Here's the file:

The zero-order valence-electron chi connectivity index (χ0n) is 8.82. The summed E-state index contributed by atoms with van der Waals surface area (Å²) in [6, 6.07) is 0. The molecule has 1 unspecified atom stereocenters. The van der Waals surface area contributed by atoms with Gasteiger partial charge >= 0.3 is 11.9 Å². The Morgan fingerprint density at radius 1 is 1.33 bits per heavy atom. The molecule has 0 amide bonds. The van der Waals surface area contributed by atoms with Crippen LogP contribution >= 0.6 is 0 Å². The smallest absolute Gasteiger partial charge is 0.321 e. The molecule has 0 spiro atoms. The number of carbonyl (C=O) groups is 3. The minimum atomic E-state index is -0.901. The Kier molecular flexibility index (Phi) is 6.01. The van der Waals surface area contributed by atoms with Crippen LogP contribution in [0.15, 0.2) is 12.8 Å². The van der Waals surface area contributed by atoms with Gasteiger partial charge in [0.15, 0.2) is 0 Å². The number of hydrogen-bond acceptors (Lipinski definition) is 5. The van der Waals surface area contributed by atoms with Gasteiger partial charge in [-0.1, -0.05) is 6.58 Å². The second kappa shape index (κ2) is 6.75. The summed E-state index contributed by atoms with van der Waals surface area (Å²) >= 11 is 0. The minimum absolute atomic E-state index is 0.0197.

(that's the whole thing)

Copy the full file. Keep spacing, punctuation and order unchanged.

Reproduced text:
The zero-order valence-electron chi connectivity index (χ0n) is 8.82. The summed E-state index contributed by atoms with van der Waals surface area (Å²) in [6, 6.07) is 0. The molecule has 1 unspecified atom stereocenters. The van der Waals surface area contributed by atoms with Gasteiger partial charge >= 0.3 is 11.9 Å². The Morgan fingerprint density at radius 1 is 1.33 bits per heavy atom. The molecule has 0 amide bonds. The van der Waals surface area contributed by atoms with Crippen LogP contribution >= 0.6 is 0 Å². The smallest absolute Gasteiger partial charge is 0.321 e. The molecule has 0 spiro atoms. The number of carbonyl (C=O) groups is 3. The minimum atomic E-state index is -0.901. The Kier molecular flexibility index (Phi) is 6.01. The van der Waals surface area contributed by atoms with Crippen LogP contribution in [0.15, 0.2) is 12.8 Å². The van der Waals surface area contributed by atoms with Gasteiger partial charge in [0.15, 0.2) is 0 Å². The number of hydrogen-bond acceptors (Lipinski definition) is 5. The van der Waals surface area contributed by atoms with Gasteiger partial charge in [-0.1, -0.05) is 6.58 Å². The second kappa shape index (κ2) is 6.75. The summed E-state index contributed by atoms with van der Waals surface area (Å²) >= 11 is 0. The minimum absolute atomic E-state index is 0.0197.